The overriding idea is that one is either an “ocean person” or a “mountain person,” though being from the flat, flat lands of Ohio and not vacationing much, I’m not sure if that is a universal idea or an Italian one.
In any case, I’m all about the water. I’ve already described my childhood swimming in lakes across Ohio – for me the water has always meant freedom, summer and fun. I swam competitively for 11 years and even got a part-time job teaching swim lessons, staying in the water after our two-hour practice to work. I practically lived at the pool.
Maybe it’s simply because there are no mountains in Ohio. I remember well the ridges covered in pines whenever we drove through West Virginia and was impressed by the Rockies during a trip out west, but besides their innate beauty, I never understood, or realized, what the mountains offered.
For me the ocean was this magical place where I could spend hours swimming or jumping over wave after wave. It’s water 2.0 as far as I was concerned.
Now I wake up every morning and see the two peaks of the Grigne from my balcony. Mountains have replaced the potholes and corn fields of Ohio, as everyday for my Italian friends as the corn is for me. Though my love of the ocean hasn’t faded, for the first time I’ve been able to explore what the mountains have to offer.
My process of becoming a “mountain person” started before this though, in the summer of 2011. Marco talked me in to going on a 4-day vacation hiking in the Dolomites, the Shangri-la of hikers. But I didn’t know that at the time.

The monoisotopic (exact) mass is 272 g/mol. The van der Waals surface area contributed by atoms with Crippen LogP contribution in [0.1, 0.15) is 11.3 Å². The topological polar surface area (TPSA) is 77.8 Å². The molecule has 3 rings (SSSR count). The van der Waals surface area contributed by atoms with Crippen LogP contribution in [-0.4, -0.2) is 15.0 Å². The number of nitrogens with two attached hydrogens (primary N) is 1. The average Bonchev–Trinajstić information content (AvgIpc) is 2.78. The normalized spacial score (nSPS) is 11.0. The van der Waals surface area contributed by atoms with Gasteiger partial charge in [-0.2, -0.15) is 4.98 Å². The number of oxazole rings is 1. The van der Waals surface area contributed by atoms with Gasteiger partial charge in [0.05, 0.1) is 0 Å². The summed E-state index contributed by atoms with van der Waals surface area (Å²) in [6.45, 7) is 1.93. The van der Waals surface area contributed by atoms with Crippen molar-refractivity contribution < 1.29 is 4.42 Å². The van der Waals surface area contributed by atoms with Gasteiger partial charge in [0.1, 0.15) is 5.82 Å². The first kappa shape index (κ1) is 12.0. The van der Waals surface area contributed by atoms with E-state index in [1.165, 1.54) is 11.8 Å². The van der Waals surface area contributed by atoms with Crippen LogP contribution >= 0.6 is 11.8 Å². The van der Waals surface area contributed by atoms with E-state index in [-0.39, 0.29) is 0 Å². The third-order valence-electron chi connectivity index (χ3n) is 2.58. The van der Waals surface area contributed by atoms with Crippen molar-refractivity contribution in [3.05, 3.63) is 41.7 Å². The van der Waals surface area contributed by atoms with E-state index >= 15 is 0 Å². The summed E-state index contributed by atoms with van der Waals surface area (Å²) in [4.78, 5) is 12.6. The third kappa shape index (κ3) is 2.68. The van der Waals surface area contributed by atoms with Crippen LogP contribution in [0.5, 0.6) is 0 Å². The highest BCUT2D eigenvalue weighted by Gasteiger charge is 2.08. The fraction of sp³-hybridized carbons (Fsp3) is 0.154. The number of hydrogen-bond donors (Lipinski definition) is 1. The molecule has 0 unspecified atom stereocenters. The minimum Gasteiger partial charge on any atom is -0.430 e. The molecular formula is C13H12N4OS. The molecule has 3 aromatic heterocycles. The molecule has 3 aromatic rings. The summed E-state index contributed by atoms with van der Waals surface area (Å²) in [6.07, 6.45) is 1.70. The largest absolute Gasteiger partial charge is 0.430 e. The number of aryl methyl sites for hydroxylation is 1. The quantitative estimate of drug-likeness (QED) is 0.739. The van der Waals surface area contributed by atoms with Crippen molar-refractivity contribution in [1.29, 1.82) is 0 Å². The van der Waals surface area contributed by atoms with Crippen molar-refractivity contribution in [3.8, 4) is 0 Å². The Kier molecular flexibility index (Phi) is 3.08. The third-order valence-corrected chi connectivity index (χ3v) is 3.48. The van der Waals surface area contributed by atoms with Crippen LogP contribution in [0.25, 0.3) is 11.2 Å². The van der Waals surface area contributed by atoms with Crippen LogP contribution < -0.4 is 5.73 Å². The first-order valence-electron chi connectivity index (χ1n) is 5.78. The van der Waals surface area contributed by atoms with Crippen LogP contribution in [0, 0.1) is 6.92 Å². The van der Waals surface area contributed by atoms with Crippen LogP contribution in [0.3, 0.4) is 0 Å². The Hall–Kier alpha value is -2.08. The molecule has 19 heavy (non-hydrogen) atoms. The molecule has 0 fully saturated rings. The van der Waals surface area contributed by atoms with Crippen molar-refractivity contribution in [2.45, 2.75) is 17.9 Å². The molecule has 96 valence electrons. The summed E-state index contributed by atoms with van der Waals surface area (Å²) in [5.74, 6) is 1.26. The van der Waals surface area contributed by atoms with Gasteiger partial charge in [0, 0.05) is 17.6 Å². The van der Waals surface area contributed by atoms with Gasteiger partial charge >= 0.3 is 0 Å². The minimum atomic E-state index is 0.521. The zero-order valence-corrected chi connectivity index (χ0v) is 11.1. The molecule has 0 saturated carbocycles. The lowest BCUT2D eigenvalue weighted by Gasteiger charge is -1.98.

In the Midwest, hiking generally means “purposely walking on a dirt path for longer than you normally would.”
Apparently, that’s not the definition of hiking in the rest of the world, least of all in the Italian Dolomites. We spent the first day on an eight-hour excursion with over 1,000 meters of elevation change. We descended into a rocky valley and hiked up through a lush, green pasture. We passed cows and searched for groundhogs whenever we heard their pitches. We dunked our tired, aching feet in ice-cold mountain streams and then begged a jeep to take us back down the mountain. Actually, that was just me…
My ankles were swollen and bruised from my new boots, my legs were tired, but there was no way I would have skipped the next day’s hike. Day two offered a completely different scenery. Green like I’ve never seen, with a cloud hanging so low that we stayed close together to not lose sight of each other. The day after it seemed like we were on Mars. We were so far above sea level that nothing could grow and the white and red rocks were our grass.
Though it took many hikes after our trip until I could genuinely say I liked hiking (there’s a difference between a 1-hour hike in L.A. and a 4-hour hike with over 6,000 feet of ascent and descent in the Alps), I’ve learned to look forward to each hike as a sport, a meditation – a way to travel.
Many undoubtedly choose one over the other, dreaming of the sea on Monday mornings or planning weekend hikes in the mountains any chance they can get. Instead with help from Marco, not to mention the beauty of the Alps, I’ve learned to love the mountains, incorporating it into my vacation dreams as much as the water.
Like the ocean, mountains provide a different perspective of the world, but especially a different perspective of ourselves. I’m still a water person, but I’ve learned to love the mountains as well. How could I not with some of these views?